While one has to salute the democratization of Transnistria and the end of the Smirnov regime, I think that the chance of Transnistria's union with the rest of Moldova is very low, almost zero. This is largely because Russia wants to keep control of Transnistria, and because most Transnistrian inhabitants unfortunately do not want to unite with Moldova. All the various federalization schemes that have been devised in the past and were approved and promoted by Russia were designed to give the Russophone minority a majority of the membership and power in the bicameral parliament. This would not be acceptable to most of the ethnic Moldovans/Romanians in Moldova. Transnistrian separatism in 1990-1992 can not be blamed exclusively, or even mostly, on the emerging Smirnov regime, however undemocratic and criminal it might have been. Gagauz separatism emerged even though the separatist regime was not a dictatorship. The Smirnov regime was merely responsible for the Transnistrian war, as the late General Aleksandr Lebed, whose analysis from the late 1990's (not 1992) is incorporated in my analysis, noted privately in Washington. The lack of a war between Moldova and the Gagauz separatist area is explained by the democratic character of both regimes. This factor is ignored by many of the analyses, but its accuracy is not disputed, nor has it ever been indicated why it might be unimportant. And nobody seems to bring in the democratic peace theory.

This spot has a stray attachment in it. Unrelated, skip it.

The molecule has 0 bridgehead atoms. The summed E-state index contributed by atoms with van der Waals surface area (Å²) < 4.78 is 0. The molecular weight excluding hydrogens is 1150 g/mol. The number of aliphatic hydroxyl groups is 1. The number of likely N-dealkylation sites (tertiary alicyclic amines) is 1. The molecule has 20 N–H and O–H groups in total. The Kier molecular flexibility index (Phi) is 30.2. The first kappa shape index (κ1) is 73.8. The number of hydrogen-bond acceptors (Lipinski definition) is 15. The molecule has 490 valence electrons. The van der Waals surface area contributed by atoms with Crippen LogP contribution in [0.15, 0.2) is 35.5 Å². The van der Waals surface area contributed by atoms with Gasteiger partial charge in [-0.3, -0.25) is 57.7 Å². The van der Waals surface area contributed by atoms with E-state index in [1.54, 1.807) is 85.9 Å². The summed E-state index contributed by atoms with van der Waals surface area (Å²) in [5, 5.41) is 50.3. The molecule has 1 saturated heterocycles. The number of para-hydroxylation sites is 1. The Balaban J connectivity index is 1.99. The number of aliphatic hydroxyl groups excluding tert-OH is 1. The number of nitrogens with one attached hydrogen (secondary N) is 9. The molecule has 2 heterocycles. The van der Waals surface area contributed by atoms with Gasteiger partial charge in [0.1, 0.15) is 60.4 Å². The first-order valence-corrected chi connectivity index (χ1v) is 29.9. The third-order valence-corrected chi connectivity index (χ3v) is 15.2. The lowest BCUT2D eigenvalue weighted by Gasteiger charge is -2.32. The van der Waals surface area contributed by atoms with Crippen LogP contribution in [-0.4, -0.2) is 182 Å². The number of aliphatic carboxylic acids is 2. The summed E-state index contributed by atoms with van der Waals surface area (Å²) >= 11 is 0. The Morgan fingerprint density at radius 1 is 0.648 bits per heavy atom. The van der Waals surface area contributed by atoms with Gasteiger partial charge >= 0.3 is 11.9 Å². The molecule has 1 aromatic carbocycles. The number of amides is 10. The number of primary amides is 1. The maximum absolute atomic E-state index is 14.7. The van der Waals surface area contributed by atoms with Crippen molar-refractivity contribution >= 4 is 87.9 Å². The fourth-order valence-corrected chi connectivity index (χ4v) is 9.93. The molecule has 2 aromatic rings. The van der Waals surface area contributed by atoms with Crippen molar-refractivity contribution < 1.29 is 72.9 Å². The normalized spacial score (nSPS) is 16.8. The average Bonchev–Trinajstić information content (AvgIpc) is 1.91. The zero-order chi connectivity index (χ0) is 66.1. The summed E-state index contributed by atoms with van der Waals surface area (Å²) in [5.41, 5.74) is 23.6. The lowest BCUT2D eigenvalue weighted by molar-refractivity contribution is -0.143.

Yet if homo sovieticus mentalities explain partially (and only partially) Transnistrian secessionism, they largely explain how the area became and stayed a homo sovieticus dictatorship for so long. Yet there is more to it than that; the impact of pre-Soviet legacies on recent politics is hard to analyze, but one should not ignore the issue. The elections to the All-Russian Constituent Assembly in November 1917 were won on the present-day secessionist territory east of the Dniester by the left-wing of the Socialist Revolutionaries (the allies of the Bolsheviks) in an electoral coalition with left-wing Ukrainian socialists.This reminds one of the link between the fact that most of the population of Belarus voted Bolshevik in 1917 and the emergence and persistence of the Lukashenka regime in that country. By contrast, most of the votes on the future non-secessionist territory were for the Soviet of Deputies of the Peasants, basically moderate Moldovan nationalists, who believed in land redistribution and many other revolutionary changes, but also private property, in 1917. The representatives of this line, as well as that of the much less popular Moldovan National Party, united Bessarabia with Romania in 1918. See my "The Roots and Early Development of Moldovan-Romanian Nationalism in Bessarabia (1900-1917)", in Romanian Review of Political Sciences and International Relations, vol. 6, no. 2, June 2009, p. 8-22, for more details on some of these issues. To be sure, many of Transnistria's urban inhabitants originate from elsewhere, but let us not ignore the rural areas and those who have lived in the area for generations.
Shevchuk's election will probably not lead to Transnistria's union with Moldova. It might very well be that a university professor of political science from southwestern Ohio (me) might be wrong about this. Yet I am not superficial.

All the best,

Ionas Aurelian Rus